I think the most important point is to let air circulate around the boards and to keep rain and snow off of them.

-- Living under the radar......heading for off the grid.

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ADHDan

800 posts in 1568 days


#2 posted 09-04-2014 01:56 PM

Thanks RO, that’s great to hear. My asphalt isn’t actually level (it slopes downward from north to south) but I hopefully that won’t matter if I put down 4×4 or cinder block stickers every two feet down the length of the first layer. I.e., the boards will be stacked on a grade, but sufficiently supported along their length all the way down the grade. I’ll try to post a picture soon to show what I mean.

Based on your experience I’m thinking I’ll tarp around the deck and drape a loose tarp over the pile, not fully covering the ends, and paint the ends like you did.

-- Dan in Minneapolis, woodworking since 11/11.

View WDHLT15's profile

WDHLT15

1571 posts in 1936 days


#3 posted 09-05-2014 12:50 AM

Make sure that the pile can get good air exchange. If not, the wood could get damp and rot. It is very important that rain/water does not fall directly on the stack. A good roof over the wood is better that tarps.

-- Danny Located in Perry, GA. Forester. Wood-Mizer LT40HD35 Sawmill. Nyle L53 Dehumidification Kiln. hamsleyhardwood.com

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ADHDan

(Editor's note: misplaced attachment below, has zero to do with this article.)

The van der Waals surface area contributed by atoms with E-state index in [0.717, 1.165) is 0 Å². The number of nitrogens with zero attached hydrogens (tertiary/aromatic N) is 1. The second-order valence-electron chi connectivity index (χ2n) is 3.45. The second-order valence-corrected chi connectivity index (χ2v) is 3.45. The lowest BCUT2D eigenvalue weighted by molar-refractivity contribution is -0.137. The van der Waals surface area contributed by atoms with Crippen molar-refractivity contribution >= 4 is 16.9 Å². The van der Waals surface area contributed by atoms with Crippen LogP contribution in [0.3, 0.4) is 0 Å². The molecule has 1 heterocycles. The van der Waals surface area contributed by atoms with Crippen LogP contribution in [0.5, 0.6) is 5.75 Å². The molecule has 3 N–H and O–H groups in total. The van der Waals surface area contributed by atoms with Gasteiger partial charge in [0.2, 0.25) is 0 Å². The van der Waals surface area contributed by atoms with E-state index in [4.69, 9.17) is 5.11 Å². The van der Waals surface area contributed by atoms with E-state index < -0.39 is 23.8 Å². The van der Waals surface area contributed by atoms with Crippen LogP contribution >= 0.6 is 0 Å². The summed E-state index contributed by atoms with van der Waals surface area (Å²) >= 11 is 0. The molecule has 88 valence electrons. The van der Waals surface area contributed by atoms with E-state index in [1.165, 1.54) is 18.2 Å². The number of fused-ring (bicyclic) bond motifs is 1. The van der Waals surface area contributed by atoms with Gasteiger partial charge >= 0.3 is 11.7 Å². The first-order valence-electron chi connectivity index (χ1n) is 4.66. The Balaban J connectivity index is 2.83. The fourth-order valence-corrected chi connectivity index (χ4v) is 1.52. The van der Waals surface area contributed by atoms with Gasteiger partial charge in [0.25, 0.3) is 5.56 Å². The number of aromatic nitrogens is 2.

800 posts in 1568 days


#4 posted 09-05-2014 12:41 PM

That’s the plan – I’m hanging the underlayment to make a suspended ceiling under the deck, sloped downward slightly to guide runoff. Here are some pictures of the setup; I’ll be hanging tarps around the sides of the deck to prevent rain/snow from blowing in. Please let me know what you think. Thanks!

-- Dan in Minneapolis, woodworking since 11/11.

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WDHLT15

1571 posts in 1936 days


#5 posted 09-06-2014 03:23 PM

If your stacks are not level end to end, your lumber will not be either.

-- Danny Located in Perry, GA. Forester. Wood-Mizer LT40HD35 Sawmill. Nyle L53 Dehumidification Kiln. hamsleyhardwood.com

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ADHDan

800 posts in 1568 days


#6 posted 09-06-2014 03:33 PM

Hmmm. Not a whole lot I can do about that considering the cramped space, other than try to elevate the south side a bit. But these will mostly be really thick rough cut slabs, which will need to be squared and surfaced later, so hopefully it won’t matter too much.

-- Dan in Minneapolis, woodworking since 11/11.

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firefighterontheside

13442 posts in 1316 days


#7 posted 09-06-2014 03:44 PM

Why don’t you do what JL7 who also lives in the twin cities did. He’s drying walnut this way. He used corrugated metal roofing and placed it on top of the stack of wood with cinder blocks on the top to hold them down. I believe that would be the best cheapest way to create a roof over the wood. Make sure it overhangs the sides by a good 12 inches. I’ll look for his post and pictures.

-- Bill M. "People change, walnut doesn't" by Gene.